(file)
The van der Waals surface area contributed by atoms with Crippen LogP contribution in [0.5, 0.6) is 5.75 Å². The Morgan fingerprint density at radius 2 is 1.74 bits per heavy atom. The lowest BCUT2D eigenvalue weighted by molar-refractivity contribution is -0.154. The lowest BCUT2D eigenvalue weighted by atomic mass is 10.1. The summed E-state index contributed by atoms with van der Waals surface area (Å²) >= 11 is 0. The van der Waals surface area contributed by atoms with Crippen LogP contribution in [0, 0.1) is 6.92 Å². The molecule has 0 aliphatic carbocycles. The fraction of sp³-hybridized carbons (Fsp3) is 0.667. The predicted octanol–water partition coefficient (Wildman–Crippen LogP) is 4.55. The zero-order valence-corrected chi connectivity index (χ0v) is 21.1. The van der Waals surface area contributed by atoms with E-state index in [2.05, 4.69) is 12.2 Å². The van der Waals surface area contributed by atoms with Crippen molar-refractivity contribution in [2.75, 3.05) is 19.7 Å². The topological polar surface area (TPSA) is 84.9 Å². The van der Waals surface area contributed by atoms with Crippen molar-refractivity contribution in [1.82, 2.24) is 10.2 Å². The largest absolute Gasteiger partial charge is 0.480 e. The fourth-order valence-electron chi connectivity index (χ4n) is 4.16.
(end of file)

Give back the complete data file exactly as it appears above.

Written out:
The van der Waals surface area contributed by atoms with Crippen LogP contribution in [0.5, 0.6) is 5.75 Å². The Morgan fingerprint density at radius 2 is 1.74 bits per heavy atom. The lowest BCUT2D eigenvalue weighted by molar-refractivity contribution is -0.154. The lowest BCUT2D eigenvalue weighted by atomic mass is 10.1. The summed E-state index contributed by atoms with van der Waals surface area (Å²) >= 11 is 0. The van der Waals surface area contributed by atoms with Crippen LogP contribution in [0, 0.1) is 6.92 Å². The molecule has 0 aliphatic carbocycles. The fraction of sp³-hybridized carbons (Fsp3) is 0.667. The predicted octanol–water partition coefficient (Wildman–Crippen LogP) is 4.55. The zero-order valence-corrected chi connectivity index (χ0v) is 21.1. The van der Waals surface area contributed by atoms with E-state index in [2.05, 4.69) is 12.2 Å². The van der Waals surface area contributed by atoms with Crippen molar-refractivity contribution in [2.75, 3.05) is 19.7 Å². The topological polar surface area (TPSA) is 84.9 Å². The van der Waals surface area contributed by atoms with Crippen molar-refractivity contribution in [1.82, 2.24) is 10.2 Å². The largest absolute Gasteiger partial charge is 0.480 e. The fourth-order valence-electron chi connectivity index (χ4n) is 4.16.